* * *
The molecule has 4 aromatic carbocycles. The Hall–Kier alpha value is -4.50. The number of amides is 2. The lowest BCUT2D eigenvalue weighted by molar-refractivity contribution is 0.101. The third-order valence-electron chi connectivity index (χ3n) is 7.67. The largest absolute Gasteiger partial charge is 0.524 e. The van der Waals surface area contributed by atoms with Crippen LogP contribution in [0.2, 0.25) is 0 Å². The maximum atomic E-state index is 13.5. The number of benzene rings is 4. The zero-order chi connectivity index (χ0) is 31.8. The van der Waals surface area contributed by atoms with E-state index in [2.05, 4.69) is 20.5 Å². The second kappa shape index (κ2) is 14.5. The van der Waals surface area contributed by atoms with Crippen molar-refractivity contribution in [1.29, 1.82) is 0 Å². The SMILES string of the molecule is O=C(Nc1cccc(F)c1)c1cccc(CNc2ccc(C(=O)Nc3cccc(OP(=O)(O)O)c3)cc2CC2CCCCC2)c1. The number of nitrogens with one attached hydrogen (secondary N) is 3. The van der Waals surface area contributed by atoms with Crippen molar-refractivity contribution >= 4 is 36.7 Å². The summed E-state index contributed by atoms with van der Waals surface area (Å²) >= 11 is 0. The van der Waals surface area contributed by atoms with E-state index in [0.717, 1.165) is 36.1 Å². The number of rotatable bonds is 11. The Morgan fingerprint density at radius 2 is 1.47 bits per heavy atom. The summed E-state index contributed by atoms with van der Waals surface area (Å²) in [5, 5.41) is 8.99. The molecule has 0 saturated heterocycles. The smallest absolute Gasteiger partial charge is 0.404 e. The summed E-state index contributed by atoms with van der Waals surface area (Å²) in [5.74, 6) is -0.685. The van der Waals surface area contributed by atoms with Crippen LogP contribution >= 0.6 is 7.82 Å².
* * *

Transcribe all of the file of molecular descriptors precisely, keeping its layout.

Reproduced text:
The molecule has 4 aromatic carbocycles. The Hall–Kier alpha value is -4.50. The number of amides is 2. The lowest BCUT2D eigenvalue weighted by molar-refractivity contribution is 0.101. The third-order valence-electron chi connectivity index (χ3n) is 7.67. The largest absolute Gasteiger partial charge is 0.524 e. The van der Waals surface area contributed by atoms with Crippen LogP contribution in [0.2, 0.25) is 0 Å². The maximum atomic E-state index is 13.5. The number of benzene rings is 4. The zero-order chi connectivity index (χ0) is 31.8. The van der Waals surface area contributed by atoms with E-state index in [2.05, 4.69) is 20.5 Å². The second kappa shape index (κ2) is 14.5. The van der Waals surface area contributed by atoms with Crippen molar-refractivity contribution in [1.29, 1.82) is 0 Å². The SMILES string of the molecule is O=C(Nc1cccc(F)c1)c1cccc(CNc2ccc(C(=O)Nc3cccc(OP(=O)(O)O)c3)cc2CC2CCCCC2)c1. The number of nitrogens with one attached hydrogen (secondary N) is 3. The van der Waals surface area contributed by atoms with Crippen molar-refractivity contribution >= 4 is 36.7 Å². The summed E-state index contributed by atoms with van der Waals surface area (Å²) >= 11 is 0. The van der Waals surface area contributed by atoms with E-state index in [0.717, 1.165) is 36.1 Å². The number of rotatable bonds is 11. The Morgan fingerprint density at radius 2 is 1.47 bits per heavy atom. The summed E-state index contributed by atoms with van der Waals surface area (Å²) in [5, 5.41) is 8.99. The molecule has 0 saturated heterocycles. The smallest absolute Gasteiger partial charge is 0.404 e. The summed E-state index contributed by atoms with van der Waals surface area (Å²) in [5.74, 6) is -0.685. The van der Waals surface area contributed by atoms with Crippen LogP contribution >= 0.6 is 7.82 Å².